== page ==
Nov 6, 2018

Exclusive poll: Trump gets credit on the economy, Republicans don't

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Data: Survey Monkey online poll conducted Oct. 30–Nov. 1, 2018 among 2,323 U.S. adults. Total margin of error is ±3.0 percentage points. Modeled error estimates: African-American women ±10.0, age 18 to 34 ±6.0, White suburban women ±7.5, Never Hillary Independent voters ±11.5.0, Rural voters ±6.0, Republicans ±4.5, Democrats ±4.5, Independents ±8.0; Poll methodology; Chart: Harry Stevens/Axios

A majority of Americans approve of President Trump's handling of the economy — the issue that's mattered most to them all year — but it won't be enough to give Republicans a clear advantage in today's midterm elections, according to a new Axios/SurveyMonkey poll.

Why it matters: It shows that the economy is one of Trump's strongest issues with the public. So if Republicans don't do well tonight, it will raise new questions about whether they would have done better if Trump had stayed on message and talked about the economy more.

  • Unlike other issues we've tested in previous Axios/SurveyMonkey polls, Trump's rating on the economy and jobs (53%) is higher than his overall approval rating (46%). That's a sign that he gets at least some credit from people who don't support his other policies — but also that his other policies may be dragging him down.

By the numbers:

  • Independents are most likely to approve of Trump on the economy even if they don't like his job performance (50% approval on the economy vs. 35% overall). He also wins over white suburban women and #NeverHillary independents, two key voter groups we're tracking in the elections.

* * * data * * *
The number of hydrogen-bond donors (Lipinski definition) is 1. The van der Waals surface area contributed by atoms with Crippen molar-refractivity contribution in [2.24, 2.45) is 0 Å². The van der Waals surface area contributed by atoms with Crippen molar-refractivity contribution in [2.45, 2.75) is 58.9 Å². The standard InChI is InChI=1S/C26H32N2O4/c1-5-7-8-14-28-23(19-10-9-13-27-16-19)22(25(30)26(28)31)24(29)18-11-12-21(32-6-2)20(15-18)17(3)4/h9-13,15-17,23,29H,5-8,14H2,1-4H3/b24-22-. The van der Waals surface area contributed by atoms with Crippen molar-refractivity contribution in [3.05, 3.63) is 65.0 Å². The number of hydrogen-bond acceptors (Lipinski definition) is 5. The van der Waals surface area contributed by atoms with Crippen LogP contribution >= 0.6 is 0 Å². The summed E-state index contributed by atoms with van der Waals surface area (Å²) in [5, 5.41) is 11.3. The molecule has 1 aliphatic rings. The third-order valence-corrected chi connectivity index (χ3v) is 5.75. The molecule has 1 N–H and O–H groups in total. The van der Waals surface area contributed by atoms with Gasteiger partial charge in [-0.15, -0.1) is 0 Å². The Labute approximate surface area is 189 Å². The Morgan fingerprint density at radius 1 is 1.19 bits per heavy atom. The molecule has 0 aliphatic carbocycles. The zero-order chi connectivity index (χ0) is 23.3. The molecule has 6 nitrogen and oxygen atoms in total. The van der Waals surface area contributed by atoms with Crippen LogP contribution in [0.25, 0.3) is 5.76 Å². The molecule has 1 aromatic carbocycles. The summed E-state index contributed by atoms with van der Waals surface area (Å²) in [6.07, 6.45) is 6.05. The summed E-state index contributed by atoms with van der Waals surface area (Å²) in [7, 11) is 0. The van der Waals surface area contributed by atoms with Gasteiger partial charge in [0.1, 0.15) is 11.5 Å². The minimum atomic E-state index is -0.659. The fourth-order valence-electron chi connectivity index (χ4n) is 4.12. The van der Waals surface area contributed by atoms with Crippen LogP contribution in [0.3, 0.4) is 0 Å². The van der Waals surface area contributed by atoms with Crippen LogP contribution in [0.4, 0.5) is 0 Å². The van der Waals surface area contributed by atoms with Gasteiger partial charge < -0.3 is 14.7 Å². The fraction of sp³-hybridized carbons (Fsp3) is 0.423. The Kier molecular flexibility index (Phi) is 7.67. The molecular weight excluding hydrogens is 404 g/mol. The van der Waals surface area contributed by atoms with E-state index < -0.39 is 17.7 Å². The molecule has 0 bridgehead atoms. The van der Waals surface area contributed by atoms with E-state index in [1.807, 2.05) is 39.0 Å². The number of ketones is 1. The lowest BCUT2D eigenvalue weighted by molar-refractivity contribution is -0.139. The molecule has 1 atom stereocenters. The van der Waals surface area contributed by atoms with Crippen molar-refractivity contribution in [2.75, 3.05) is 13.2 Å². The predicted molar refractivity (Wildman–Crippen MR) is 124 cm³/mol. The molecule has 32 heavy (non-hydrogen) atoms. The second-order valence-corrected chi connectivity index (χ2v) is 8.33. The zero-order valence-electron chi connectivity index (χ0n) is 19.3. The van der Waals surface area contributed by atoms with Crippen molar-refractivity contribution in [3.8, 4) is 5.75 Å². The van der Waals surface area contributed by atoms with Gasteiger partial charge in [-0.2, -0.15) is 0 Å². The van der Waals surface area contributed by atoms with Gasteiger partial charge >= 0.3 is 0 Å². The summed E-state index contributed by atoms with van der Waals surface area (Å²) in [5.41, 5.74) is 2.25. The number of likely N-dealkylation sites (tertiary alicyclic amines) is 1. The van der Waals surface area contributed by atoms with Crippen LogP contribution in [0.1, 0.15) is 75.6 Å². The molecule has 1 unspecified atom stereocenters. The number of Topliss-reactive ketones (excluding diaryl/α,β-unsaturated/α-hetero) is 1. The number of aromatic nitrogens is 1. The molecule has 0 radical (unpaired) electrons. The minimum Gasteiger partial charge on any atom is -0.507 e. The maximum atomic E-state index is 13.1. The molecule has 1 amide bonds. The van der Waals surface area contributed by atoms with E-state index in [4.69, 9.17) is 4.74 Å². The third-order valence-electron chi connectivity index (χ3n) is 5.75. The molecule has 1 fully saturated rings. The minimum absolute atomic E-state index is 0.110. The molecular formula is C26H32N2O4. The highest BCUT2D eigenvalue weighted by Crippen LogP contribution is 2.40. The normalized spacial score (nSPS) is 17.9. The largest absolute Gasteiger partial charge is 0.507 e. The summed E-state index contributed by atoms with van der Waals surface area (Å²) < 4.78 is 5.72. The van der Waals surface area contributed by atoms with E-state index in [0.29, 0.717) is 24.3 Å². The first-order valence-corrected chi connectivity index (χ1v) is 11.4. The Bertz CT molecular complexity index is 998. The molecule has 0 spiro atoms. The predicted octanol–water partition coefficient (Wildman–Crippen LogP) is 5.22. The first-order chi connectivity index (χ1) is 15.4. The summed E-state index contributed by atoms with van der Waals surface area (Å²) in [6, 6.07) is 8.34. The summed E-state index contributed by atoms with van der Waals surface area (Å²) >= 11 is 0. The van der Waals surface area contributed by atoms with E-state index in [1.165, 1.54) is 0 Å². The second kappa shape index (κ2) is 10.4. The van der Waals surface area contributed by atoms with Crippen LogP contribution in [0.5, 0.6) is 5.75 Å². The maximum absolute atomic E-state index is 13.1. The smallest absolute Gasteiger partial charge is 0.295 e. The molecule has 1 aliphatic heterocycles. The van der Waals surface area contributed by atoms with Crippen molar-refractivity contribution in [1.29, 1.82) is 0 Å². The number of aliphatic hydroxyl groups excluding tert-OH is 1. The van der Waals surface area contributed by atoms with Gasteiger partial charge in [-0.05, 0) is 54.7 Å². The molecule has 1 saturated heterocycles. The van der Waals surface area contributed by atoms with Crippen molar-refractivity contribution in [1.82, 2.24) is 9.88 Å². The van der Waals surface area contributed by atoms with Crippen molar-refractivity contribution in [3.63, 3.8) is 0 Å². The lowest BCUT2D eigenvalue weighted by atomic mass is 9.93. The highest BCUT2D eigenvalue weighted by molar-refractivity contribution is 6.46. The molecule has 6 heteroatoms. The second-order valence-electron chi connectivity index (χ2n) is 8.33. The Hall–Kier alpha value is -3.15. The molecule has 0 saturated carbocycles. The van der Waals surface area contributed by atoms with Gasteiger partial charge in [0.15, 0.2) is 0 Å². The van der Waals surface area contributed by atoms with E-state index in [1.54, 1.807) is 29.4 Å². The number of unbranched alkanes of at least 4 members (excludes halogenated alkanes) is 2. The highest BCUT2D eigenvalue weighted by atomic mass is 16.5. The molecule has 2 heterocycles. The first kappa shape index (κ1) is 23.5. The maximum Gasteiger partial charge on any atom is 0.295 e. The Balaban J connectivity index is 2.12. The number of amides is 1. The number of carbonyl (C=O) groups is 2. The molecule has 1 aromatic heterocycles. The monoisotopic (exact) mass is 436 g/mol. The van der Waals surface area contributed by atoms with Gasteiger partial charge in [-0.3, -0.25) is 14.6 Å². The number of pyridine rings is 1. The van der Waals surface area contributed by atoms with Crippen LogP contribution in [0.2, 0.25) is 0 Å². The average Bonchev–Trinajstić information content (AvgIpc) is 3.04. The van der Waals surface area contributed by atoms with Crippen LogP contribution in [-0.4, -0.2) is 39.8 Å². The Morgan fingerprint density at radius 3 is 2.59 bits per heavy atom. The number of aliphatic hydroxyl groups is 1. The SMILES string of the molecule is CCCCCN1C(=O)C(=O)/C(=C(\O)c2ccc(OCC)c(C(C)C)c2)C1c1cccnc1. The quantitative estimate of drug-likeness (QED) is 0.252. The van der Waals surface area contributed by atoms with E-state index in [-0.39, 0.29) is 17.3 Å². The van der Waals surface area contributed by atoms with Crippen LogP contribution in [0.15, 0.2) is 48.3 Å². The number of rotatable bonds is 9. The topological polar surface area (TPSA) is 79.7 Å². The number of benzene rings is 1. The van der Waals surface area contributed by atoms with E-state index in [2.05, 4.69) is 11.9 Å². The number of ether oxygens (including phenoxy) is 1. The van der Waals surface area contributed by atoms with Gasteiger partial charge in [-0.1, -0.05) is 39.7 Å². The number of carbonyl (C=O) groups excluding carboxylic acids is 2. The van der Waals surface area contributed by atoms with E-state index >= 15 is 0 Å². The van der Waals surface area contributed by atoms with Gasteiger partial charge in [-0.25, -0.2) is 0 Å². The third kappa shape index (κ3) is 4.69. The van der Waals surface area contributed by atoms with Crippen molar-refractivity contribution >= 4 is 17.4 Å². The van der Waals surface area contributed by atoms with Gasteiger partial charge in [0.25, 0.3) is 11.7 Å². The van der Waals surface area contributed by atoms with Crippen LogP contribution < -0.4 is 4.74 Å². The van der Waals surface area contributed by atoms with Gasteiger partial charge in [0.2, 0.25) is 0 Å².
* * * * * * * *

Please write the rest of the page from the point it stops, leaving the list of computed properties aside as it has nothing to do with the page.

• But the public is evenly split on whether congressional Republicans or congressional Democrats would do best on the economy and jobs. Rural voters and #NeverHillary independents prefer the Republicans, while millennials and African American women side with the Democrats.
  • The economy wouldn't help Trump in 2020. Only 45% say he'd be the best for the economy when he runs for re-election — while 51% prefer an unnamed Democrat.

The bottom line: When a president is presiding over an economy this strong — and the public says that's what matters most to them — it's unusual for the president's party not to get a bigger bounce out of it.

Methodology: This analysis is based on SurveyMonkey online surveys conducted Oct. 30-Nov. 1 among 2,323 adults in the United States. The modeled error estimate for the full sample is plus or minus 3 percentage points. Sample sizes and modeled error estimates for the subgroups are as follows:

African-American Women (n=125 +/-  10%), Millennials Age 18 - 34  (n=448 +/- 6%), White Suburban Women  (n=417 +/-  7.5%), NeverHillary/Independent voters  (n=125 +/- 11.5%), Rural  (n=515 +/-  6%). Respondents for this survey were selected from the more than 2 million people who take surveys on the SurveyMonkey platform each day. More information about our methodology here. Crosstabs available here.

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